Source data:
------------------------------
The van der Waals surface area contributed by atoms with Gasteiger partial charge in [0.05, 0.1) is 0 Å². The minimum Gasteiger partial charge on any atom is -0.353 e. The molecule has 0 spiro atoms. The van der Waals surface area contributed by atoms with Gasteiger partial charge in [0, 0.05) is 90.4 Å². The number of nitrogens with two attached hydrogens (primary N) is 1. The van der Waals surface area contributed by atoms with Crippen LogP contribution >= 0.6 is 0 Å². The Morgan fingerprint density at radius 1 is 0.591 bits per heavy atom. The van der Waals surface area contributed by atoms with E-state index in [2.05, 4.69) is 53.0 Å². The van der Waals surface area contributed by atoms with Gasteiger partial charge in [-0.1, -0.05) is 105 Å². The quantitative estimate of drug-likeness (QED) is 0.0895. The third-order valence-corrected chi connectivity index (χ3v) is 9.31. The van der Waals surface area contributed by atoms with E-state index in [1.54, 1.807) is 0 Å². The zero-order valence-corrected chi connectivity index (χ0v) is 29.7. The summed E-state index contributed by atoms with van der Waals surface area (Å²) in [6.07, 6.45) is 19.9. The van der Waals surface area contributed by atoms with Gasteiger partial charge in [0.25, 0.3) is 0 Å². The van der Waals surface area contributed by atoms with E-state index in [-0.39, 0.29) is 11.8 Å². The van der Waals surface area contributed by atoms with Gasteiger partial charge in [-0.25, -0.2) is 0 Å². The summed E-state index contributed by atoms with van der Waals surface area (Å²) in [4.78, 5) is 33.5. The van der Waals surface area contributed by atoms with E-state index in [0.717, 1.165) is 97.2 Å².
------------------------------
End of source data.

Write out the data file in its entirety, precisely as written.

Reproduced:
The van der Waals surface area contributed by atoms with Gasteiger partial charge in [0.05, 0.1) is 0 Å². The minimum Gasteiger partial charge on any atom is -0.353 e. The molecule has 0 spiro atoms. The van der Waals surface area contributed by atoms with Gasteiger partial charge in [0, 0.05) is 90.4 Å². The number of nitrogens with two attached hydrogens (primary N) is 1. The van der Waals surface area contributed by atoms with Crippen LogP contribution >= 0.6 is 0 Å². The Morgan fingerprint density at radius 1 is 0.591 bits per heavy atom. The van der Waals surface area contributed by atoms with E-state index in [2.05, 4.69) is 53.0 Å². The van der Waals surface area contributed by atoms with Gasteiger partial charge in [-0.1, -0.05) is 105 Å². The quantitative estimate of drug-likeness (QED) is 0.0895. The third-order valence-corrected chi connectivity index (χ3v) is 9.31. The van der Waals surface area contributed by atoms with E-state index in [1.54, 1.807) is 0 Å². The zero-order valence-corrected chi connectivity index (χ0v) is 29.7. The summed E-state index contributed by atoms with van der Waals surface area (Å²) in [6.07, 6.45) is 19.9. The van der Waals surface area contributed by atoms with Gasteiger partial charge in [0.25, 0.3) is 0 Å². The van der Waals surface area contributed by atoms with E-state index in [-0.39, 0.29) is 11.8 Å². The van der Waals surface area contributed by atoms with Gasteiger partial charge in [-0.25, -0.2) is 0 Å². The summed E-state index contributed by atoms with van der Waals surface area (Å²) in [4.78, 5) is 33.5. The van der Waals surface area contributed by atoms with E-state index in [0.717, 1.165) is 97.2 Å².